The CELINA project has already confirmed the potential of fuel cells as primary power sources in airplanes, while a nearer-term application with higher adoption probability could involve using fuel cell-based systems as emergency power supplies.
Helping SMEs participate in EU research
“Participating in EU Collaborative Research Project is a challenge,” says Rémy Dénos, Project Officer in charge of SMEs at DG RTD’s Aeronautics unit. “If we want to promote the participation of SMEs, we need to provide them with specific support. With this in mind, we are funding several complementary support actions to tackle different issues.”
Specific information for SMEs, including latest information events and workshops can be found at the AEROSME Helpdesk.
ECARE can help SMEs to establish contacts at regional level, including liaison with nearest regional associations.
Coordinators looking for qualified SMEs to participate in collaborative projects can contact AEROSME for Level 1 projects or ECARE for Level 2 projects.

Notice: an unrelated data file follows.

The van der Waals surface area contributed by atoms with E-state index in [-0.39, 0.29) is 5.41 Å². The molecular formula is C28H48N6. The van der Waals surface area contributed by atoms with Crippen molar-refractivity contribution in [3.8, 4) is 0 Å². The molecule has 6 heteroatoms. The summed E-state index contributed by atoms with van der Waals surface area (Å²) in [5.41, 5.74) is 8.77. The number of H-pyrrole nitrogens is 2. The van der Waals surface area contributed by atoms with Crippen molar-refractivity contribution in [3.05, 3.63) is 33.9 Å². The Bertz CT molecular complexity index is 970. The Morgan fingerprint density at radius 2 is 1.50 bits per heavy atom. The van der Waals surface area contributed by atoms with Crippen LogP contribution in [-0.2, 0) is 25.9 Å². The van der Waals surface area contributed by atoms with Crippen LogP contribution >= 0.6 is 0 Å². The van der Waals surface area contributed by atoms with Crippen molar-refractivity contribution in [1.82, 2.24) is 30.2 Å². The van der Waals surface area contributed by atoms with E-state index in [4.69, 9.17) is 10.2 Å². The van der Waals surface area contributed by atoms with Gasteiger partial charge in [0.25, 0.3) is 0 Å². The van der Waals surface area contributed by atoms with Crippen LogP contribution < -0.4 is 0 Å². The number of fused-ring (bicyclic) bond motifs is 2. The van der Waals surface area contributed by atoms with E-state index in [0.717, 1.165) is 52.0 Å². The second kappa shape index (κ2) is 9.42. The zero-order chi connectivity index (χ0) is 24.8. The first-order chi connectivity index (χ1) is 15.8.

The SCRATCH consortium is providing free support to potential participants looking to set up projects with an SME dimension under future calls for proposals. This includes developing a partnership, calculating costs and durations that an SME or SMEs can reasonably handle.
Finally, the Don Q Air project is now providing specific support to a small group of countries where R&D investment in aeronautics is particularly low – Poland, Romania and Turkey.
‘TATEM’ thinks big
Large Collaborative Projects (Integrated Projects under FP6) are aimed at addressing major societal needs by mobilising a critical mass of research and technological development resources and competences. With clearly defined strategic research objectives they focus on obtaining specific applicable results.